I have potent childhood memories of wide swaths of daffodils growing down the length of my grandmother’s land, and into and beneath great canes of forsythia bushes. The forsythia bushes were a natural habitat for rabbits and little girls, and in the spring, before they put out their leaves, I used to burrow into the forsythia and squat there quietly, occasionally rewarded by the appearance of a wild rabbit peaking out among the daffodils and wriggling his nose at me. Old gardens, with their outsized proportions and hidden refuges, are the most magical places.
The daffodils must have propagated for decades because they grew so thickly that it was possible to pick armloads of them without leaving a bare spot. There were many varieties beside the most common yellow-on-yellow and yellow-on-white daffodils; Some were all white, some had peach cups, and my favorite – the pheasant eye (technically a narcissus) – had a golden yellow cup bordered in bright red, a bulb that has been grown since the Middle Ages.
To steal a phrase from Wordsworth, I love to see the daffodils “fluttering and dancing in the breeze.” Many years later, when my girls had to memorize “The Daffodils” in school, hearing them practice the poem reminded me of those chill spring afternoons among the forsythia and the daffodils. Now daffodils remind me of both my childhood and my daughters’ childhoods, when they would sit in the back of the car, practicing the Wordsworth poem on the way to school. The daffodil is a happy flower, and a good one for gracing a light spring cake.
This lemon angel-food cake is like eating lemon-flavored air, and the frosting is a delicate concoction of sugar, egg whites, and air. I made this cake four times, using three different recipes, and found the most reliable recipe came from the old Betty Crocker cookbook. It’s the simplest, and because angel food cake can be an oddly tricky thing to make, the fewer the ingredients and steps, the better it seemed to work.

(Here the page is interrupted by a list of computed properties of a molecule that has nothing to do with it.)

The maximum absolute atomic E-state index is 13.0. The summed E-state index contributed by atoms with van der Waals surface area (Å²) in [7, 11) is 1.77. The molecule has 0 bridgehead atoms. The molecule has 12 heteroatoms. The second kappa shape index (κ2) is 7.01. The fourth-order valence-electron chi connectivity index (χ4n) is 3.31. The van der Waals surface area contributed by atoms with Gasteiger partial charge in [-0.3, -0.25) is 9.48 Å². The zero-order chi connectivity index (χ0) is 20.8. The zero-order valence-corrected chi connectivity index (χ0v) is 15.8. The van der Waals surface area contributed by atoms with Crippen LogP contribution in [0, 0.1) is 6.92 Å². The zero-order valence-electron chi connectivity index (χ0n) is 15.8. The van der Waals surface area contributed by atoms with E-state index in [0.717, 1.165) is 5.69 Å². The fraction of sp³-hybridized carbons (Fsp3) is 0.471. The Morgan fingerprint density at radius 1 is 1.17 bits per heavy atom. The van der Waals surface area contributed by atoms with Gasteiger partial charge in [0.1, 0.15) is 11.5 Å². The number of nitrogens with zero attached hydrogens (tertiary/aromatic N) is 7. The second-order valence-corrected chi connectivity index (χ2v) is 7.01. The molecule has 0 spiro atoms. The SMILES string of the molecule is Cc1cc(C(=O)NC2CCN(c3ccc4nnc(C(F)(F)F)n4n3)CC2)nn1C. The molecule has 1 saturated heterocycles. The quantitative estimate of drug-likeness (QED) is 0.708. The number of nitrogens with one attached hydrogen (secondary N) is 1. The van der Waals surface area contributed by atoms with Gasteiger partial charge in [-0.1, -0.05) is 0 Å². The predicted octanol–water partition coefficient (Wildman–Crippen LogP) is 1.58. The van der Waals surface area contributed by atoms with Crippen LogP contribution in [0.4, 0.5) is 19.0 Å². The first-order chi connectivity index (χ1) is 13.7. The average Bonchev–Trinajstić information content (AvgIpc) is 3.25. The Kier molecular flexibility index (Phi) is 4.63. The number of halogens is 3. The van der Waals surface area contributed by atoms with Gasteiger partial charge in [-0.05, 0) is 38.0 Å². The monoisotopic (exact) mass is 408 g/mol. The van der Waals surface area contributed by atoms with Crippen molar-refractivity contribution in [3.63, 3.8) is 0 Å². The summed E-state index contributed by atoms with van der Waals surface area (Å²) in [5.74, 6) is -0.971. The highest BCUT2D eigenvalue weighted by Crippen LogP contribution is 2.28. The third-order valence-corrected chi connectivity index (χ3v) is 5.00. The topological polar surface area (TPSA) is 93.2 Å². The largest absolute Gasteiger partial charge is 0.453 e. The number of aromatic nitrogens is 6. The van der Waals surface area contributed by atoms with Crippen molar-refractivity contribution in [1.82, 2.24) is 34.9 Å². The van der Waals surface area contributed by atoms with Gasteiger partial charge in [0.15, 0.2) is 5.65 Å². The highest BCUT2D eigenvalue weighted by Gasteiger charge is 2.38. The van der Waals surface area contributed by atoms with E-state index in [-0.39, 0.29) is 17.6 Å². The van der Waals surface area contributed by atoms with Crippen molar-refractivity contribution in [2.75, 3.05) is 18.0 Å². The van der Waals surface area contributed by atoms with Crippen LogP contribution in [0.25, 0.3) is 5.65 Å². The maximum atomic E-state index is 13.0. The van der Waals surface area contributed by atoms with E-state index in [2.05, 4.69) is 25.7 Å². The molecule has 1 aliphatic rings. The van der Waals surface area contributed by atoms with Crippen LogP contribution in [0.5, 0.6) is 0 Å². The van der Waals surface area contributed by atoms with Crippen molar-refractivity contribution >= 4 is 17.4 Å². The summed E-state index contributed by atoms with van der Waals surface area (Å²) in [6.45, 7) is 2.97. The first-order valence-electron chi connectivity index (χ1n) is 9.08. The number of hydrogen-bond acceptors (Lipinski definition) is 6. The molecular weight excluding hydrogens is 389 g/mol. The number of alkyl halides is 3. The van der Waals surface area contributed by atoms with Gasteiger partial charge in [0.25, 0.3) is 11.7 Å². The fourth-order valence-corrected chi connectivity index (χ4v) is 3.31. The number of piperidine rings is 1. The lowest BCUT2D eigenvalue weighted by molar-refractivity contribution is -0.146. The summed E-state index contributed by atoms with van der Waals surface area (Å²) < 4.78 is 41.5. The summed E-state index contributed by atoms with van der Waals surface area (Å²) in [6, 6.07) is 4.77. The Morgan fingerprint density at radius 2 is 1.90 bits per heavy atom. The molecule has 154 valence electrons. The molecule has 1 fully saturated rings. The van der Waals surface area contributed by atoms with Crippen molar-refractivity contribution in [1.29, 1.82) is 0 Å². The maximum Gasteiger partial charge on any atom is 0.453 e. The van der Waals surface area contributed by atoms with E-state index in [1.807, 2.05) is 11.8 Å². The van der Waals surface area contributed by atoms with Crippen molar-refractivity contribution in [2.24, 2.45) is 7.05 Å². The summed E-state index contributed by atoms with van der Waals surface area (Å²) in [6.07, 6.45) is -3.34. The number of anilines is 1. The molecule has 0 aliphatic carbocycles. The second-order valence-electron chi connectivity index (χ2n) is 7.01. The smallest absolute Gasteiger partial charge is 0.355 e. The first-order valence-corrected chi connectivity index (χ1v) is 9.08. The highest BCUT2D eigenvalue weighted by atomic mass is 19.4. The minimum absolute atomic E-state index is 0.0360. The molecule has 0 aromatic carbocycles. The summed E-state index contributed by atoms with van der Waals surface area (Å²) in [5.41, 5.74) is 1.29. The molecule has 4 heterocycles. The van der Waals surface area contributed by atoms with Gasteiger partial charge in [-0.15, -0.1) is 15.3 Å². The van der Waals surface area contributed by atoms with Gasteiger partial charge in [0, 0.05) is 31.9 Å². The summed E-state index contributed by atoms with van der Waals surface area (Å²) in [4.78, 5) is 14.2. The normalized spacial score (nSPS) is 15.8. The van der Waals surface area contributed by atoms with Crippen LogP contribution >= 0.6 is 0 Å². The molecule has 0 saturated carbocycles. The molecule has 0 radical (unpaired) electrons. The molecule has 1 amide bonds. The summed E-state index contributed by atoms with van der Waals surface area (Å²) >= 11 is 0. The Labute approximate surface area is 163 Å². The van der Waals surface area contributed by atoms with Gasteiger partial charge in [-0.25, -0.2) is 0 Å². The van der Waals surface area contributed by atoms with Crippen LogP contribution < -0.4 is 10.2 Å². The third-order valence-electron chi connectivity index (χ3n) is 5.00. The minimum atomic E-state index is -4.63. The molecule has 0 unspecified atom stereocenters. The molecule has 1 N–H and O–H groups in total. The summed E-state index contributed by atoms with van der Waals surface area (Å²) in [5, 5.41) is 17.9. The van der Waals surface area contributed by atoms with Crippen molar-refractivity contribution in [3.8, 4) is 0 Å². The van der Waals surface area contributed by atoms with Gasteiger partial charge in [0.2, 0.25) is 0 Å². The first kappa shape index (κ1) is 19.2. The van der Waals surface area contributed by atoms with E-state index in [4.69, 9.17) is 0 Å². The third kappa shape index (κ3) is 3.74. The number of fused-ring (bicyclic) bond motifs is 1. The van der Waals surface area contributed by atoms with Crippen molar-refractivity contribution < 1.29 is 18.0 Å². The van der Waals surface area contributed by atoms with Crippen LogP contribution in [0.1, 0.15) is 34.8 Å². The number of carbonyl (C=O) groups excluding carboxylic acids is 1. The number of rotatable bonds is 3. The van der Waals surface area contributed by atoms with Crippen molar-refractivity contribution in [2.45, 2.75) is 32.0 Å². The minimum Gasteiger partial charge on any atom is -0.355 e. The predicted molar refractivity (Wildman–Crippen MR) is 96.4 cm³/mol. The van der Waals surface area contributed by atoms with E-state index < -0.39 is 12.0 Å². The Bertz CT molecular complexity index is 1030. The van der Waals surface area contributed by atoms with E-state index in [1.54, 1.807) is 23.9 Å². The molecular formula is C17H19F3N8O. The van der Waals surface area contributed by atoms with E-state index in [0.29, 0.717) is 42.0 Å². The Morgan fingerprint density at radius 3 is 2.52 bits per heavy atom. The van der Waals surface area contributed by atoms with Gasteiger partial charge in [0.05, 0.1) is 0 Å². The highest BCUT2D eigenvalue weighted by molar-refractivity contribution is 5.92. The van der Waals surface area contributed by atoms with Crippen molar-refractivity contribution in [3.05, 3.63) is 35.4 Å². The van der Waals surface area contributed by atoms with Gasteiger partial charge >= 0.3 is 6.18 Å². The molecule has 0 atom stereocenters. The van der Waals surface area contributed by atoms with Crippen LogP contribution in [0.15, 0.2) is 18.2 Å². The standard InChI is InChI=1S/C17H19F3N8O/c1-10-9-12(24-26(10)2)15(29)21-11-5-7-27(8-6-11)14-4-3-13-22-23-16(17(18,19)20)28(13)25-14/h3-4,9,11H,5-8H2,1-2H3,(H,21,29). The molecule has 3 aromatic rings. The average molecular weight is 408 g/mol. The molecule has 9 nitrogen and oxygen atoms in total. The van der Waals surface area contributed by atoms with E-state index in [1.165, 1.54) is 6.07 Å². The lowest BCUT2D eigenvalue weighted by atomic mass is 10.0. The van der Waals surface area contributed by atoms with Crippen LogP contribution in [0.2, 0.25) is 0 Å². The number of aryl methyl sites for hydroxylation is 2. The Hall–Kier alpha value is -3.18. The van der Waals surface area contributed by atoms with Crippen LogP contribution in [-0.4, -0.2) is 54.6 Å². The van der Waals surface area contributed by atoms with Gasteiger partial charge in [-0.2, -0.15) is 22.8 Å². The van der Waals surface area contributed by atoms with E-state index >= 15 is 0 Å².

For me, a cake is simply a vehicle for frosting, so as much as I like the cake, I live for the frosting. It’s a basic seven-minute frosting of my mother’s (my favorite), with a little lemon extract added. The flowers are simple: they are rubber-banded together and placed into the hole in the middle of the cake, which can be there because you use a traditional angel-food cake pan, or because you use a fluted glass to cut a hole in the middle of the cake. Either one works. Of course you can use other flowers to decorate the cake, but they wouldn’t be ‘as jocund company’ as these golden daffodils.
Adapted from the Betty Crocker Cookbook
Prep time: 1 hour
- 1 cup cake flour, sifted
- ¾ cup plus two tablespoons sugar
- 12 egg whites
- 1 ½ teaspoons cream of tartar
- ¼ teaspoon salt
- ¾ cup sugar
- 1 ½ teaspoons vanilla
- ½ teaspoon almond extract
- ½ teaspoon lemon extract
- 6 drops yellow food coloring
(the almond and lemon flavors complement, rather than fight with, each other)
- Preheat oven to 375 degrees.
- Combine flour and the ¾ cup plus two tablespoons sugar and put aside for now.
- Beat egg whites, cream of tartar and salt medium high speed until frothy.
- Add additional ¾ cup of sugar, a tablespoon at a time, moving mixer to high speed until the egg mixture forms stiff peaks.
- Add lemon extract, vanilla and food coloring.
(I liked the idea of having a color contrast between the frosting and the cake, so I added yellow food coloring.)
- Add flour and sugar mixture to bowl, ¼ cup at a time, and fold in gently.
- Put batter into ungreased baking tube pan or springform pan.
- Bake 35 minutes (do not underbake or the center will be sticky like cotton candy).
- Allow cake to cool.
Lemon Meringue Frosting
Prep time: 20 minutes
Serves: covers one layer cake
- ½ cup sugar
- 2 egg whites
- ¼ cup light corn syrup
- 1/4 cup water
- 1 teaspoon vanilla
- ¾ teaspoon lemon extract
- In a sauce pan or double boiler, mix sugar, corn starch and water.
- Cover and heat to a boil, not stirring.
- Heat to 242 degrees on a candy thermometer.
- While mixture is boiling, beat egg whites until stiff.
- Pour hot syrup mixture in a thin stream into the beaten egg whites, continuing to beat them as you pour.
- Beat on high until stiff peaks form, adding vanilla and lemon extract at the last minute of beating.
- Spread on cake immediately.
- The frosting should have a nice weight and shine to it.
For the flower garnish:
- If you don’t have a tube pan, you can use a fluted champagne glass to cut a hole in the middle of the cake, just as you would use a cookie cutter to cut out a piece of dough.
- Take a small bunch of flowers and arrange so that the heads are all roughly the same height.
- Fasten them together with a rubber band, just under the heads of the flower blossoms.
- Trim stems and place flowers into the center of the cake for an (inedible) garnish.